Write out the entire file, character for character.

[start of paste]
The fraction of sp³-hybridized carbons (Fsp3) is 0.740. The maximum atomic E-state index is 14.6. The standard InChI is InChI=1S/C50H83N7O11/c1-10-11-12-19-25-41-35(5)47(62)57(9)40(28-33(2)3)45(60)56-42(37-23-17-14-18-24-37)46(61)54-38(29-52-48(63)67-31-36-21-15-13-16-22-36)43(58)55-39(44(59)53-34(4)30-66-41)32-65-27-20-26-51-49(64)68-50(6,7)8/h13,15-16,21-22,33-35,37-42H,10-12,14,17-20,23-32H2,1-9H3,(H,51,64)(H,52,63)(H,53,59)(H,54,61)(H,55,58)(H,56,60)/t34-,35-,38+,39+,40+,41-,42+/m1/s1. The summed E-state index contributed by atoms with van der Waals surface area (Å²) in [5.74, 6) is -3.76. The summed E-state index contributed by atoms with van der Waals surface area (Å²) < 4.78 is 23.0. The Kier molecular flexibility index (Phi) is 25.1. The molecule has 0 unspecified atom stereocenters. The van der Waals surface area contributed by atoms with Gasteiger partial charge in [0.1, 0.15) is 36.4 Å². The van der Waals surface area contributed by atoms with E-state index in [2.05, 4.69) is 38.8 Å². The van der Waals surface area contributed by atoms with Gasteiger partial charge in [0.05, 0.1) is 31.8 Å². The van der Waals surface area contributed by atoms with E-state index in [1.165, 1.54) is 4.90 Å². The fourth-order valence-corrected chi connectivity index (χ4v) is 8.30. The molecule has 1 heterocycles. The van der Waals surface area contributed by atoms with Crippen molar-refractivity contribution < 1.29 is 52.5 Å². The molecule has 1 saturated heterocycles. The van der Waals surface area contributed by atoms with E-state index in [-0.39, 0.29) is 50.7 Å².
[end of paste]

The fraction of sp³-hybridized carbons (Fsp3) is 0.740. The maximum atomic E-state index is 14.6. The standard InChI is InChI=1S/C50H83N7O11/c1-10-11-12-19-25-41-35(5)47(62)57(9)40(28-33(2)3)45(60)56-42(37-23-17-14-18-24-37)46(61)54-38(29-52-48(63)67-31-36-21-15-13-16-22-36)43(58)55-39(44(59)53-34(4)30-66-41)32-65-27-20-26-51-49(64)68-50(6,7)8/h13,15-16,21-22,33-35,37-42H,10-12,14,17-20,23-32H2,1-9H3,(H,51,64)(H,52,63)(H,53,59)(H,54,61)(H,55,58)(H,56,60)/t34-,35-,38+,39+,40+,41-,42+/m1/s1. The summed E-state index contributed by atoms with van der Waals surface area (Å²) in [5.74, 6) is -3.76. The summed E-state index contributed by atoms with van der Waals surface area (Å²) < 4.78 is 23.0. The Kier molecular flexibility index (Phi) is 25.1. The molecule has 0 unspecified atom stereocenters. The van der Waals surface area contributed by atoms with Gasteiger partial charge in [0.1, 0.15) is 36.4 Å². The van der Waals surface area contributed by atoms with E-state index in [2.05, 4.69) is 38.8 Å². The van der Waals surface area contributed by atoms with Gasteiger partial charge in [0.05, 0.1) is 31.8 Å². The van der Waals surface area contributed by atoms with E-state index in [1.165, 1.54) is 4.90 Å². The fourth-order valence-corrected chi connectivity index (χ4v) is 8.30. The molecule has 1 heterocycles. The van der Waals surface area contributed by atoms with Crippen molar-refractivity contribution < 1.29 is 52.5 Å². The molecule has 1 saturated heterocycles. The van der Waals surface area contributed by atoms with E-state index in [-0.39, 0.29) is 50.7 Å².